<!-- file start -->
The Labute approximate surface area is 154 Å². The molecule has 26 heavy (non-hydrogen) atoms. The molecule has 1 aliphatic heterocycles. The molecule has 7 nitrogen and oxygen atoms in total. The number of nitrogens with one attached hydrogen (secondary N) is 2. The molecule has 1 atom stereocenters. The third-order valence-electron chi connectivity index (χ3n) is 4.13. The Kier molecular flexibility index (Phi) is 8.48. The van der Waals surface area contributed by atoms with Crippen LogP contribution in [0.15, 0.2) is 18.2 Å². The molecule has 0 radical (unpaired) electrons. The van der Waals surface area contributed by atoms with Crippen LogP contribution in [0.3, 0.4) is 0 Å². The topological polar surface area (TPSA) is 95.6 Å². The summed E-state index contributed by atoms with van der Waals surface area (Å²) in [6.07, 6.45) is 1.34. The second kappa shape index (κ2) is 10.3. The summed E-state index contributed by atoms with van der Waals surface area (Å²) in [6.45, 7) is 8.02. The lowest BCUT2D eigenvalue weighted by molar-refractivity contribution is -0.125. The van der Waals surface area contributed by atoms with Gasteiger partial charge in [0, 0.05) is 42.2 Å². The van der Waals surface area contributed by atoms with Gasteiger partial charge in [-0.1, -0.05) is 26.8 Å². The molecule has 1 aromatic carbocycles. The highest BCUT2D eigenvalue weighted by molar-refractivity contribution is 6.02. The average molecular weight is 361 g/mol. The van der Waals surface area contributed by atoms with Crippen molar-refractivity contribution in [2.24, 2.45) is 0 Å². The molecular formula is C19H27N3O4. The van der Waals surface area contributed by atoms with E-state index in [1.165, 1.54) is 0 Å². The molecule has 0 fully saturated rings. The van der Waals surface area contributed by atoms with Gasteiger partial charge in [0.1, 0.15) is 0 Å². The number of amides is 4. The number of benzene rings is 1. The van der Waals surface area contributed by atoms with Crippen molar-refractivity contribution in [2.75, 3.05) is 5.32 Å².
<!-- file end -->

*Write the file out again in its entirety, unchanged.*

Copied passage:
The Labute approximate surface area is 154 Å². The molecule has 26 heavy (non-hydrogen) atoms. The molecule has 1 aliphatic heterocycles. The molecule has 7 nitrogen and oxygen atoms in total. The number of nitrogens with one attached hydrogen (secondary N) is 2. The molecule has 1 atom stereocenters. The third-order valence-electron chi connectivity index (χ3n) is 4.13. The Kier molecular flexibility index (Phi) is 8.48. The van der Waals surface area contributed by atoms with Crippen LogP contribution in [0.15, 0.2) is 18.2 Å². The molecule has 0 radical (unpaired) electrons. The van der Waals surface area contributed by atoms with Crippen LogP contribution in [0.3, 0.4) is 0 Å². The topological polar surface area (TPSA) is 95.6 Å². The summed E-state index contributed by atoms with van der Waals surface area (Å²) in [6.07, 6.45) is 1.34. The second kappa shape index (κ2) is 10.3. The summed E-state index contributed by atoms with van der Waals surface area (Å²) in [6.45, 7) is 8.02. The lowest BCUT2D eigenvalue weighted by molar-refractivity contribution is -0.125. The van der Waals surface area contributed by atoms with Gasteiger partial charge in [0, 0.05) is 42.2 Å². The van der Waals surface area contributed by atoms with Gasteiger partial charge in [-0.1, -0.05) is 26.8 Å². The molecule has 1 aromatic carbocycles. The highest BCUT2D eigenvalue weighted by molar-refractivity contribution is 6.02. The average molecular weight is 361 g/mol. The van der Waals surface area contributed by atoms with Crippen molar-refractivity contribution in [2.24, 2.45) is 0 Å². The molecular formula is C19H27N3O4. The van der Waals surface area contributed by atoms with E-state index in [1.165, 1.54) is 0 Å². The molecule has 0 fully saturated rings. The van der Waals surface area contributed by atoms with Gasteiger partial charge in [0.1, 0.15) is 0 Å². The number of amides is 4. The number of benzene rings is 1. The van der Waals surface area contributed by atoms with Crippen molar-refractivity contribution in [2.75, 3.05) is 5.32 Å².